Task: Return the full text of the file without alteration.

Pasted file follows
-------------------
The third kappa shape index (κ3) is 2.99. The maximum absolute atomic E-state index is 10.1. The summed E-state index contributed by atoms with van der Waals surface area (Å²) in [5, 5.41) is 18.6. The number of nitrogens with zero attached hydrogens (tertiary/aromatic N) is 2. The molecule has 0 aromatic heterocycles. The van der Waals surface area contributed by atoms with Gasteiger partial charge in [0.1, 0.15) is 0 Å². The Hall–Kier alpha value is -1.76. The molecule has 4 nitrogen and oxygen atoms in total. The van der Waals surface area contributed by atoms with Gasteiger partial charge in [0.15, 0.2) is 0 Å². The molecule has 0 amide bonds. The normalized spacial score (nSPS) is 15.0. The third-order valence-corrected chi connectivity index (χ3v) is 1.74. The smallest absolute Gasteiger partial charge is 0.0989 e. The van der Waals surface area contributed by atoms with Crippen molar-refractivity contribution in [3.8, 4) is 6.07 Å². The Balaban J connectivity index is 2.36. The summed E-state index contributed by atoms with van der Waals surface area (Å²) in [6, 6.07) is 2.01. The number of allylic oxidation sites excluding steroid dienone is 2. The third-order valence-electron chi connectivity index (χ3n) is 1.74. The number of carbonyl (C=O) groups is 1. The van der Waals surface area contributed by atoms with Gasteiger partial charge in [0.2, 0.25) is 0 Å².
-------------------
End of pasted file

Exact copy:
The third kappa shape index (κ3) is 2.99. The maximum absolute atomic E-state index is 10.1. The summed E-state index contributed by atoms with van der Waals surface area (Å²) in [5, 5.41) is 18.6. The number of nitrogens with zero attached hydrogens (tertiary/aromatic N) is 2. The molecule has 0 aromatic heterocycles. The van der Waals surface area contributed by atoms with Gasteiger partial charge in [0.1, 0.15) is 0 Å². The Hall–Kier alpha value is -1.76. The molecule has 4 nitrogen and oxygen atoms in total. The van der Waals surface area contributed by atoms with Gasteiger partial charge in [0.15, 0.2) is 0 Å². The molecule has 0 amide bonds. The normalized spacial score (nSPS) is 15.0. The third-order valence-corrected chi connectivity index (χ3v) is 1.74. The smallest absolute Gasteiger partial charge is 0.0989 e. The van der Waals surface area contributed by atoms with Crippen molar-refractivity contribution in [3.8, 4) is 6.07 Å². The Balaban J connectivity index is 2.36. The summed E-state index contributed by atoms with van der Waals surface area (Å²) in [6, 6.07) is 2.01. The number of allylic oxidation sites excluding steroid dienone is 2. The third-order valence-electron chi connectivity index (χ3n) is 1.74. The number of carbonyl (C=O) groups is 1. The van der Waals surface area contributed by atoms with Gasteiger partial charge in [0.2, 0.25) is 0 Å².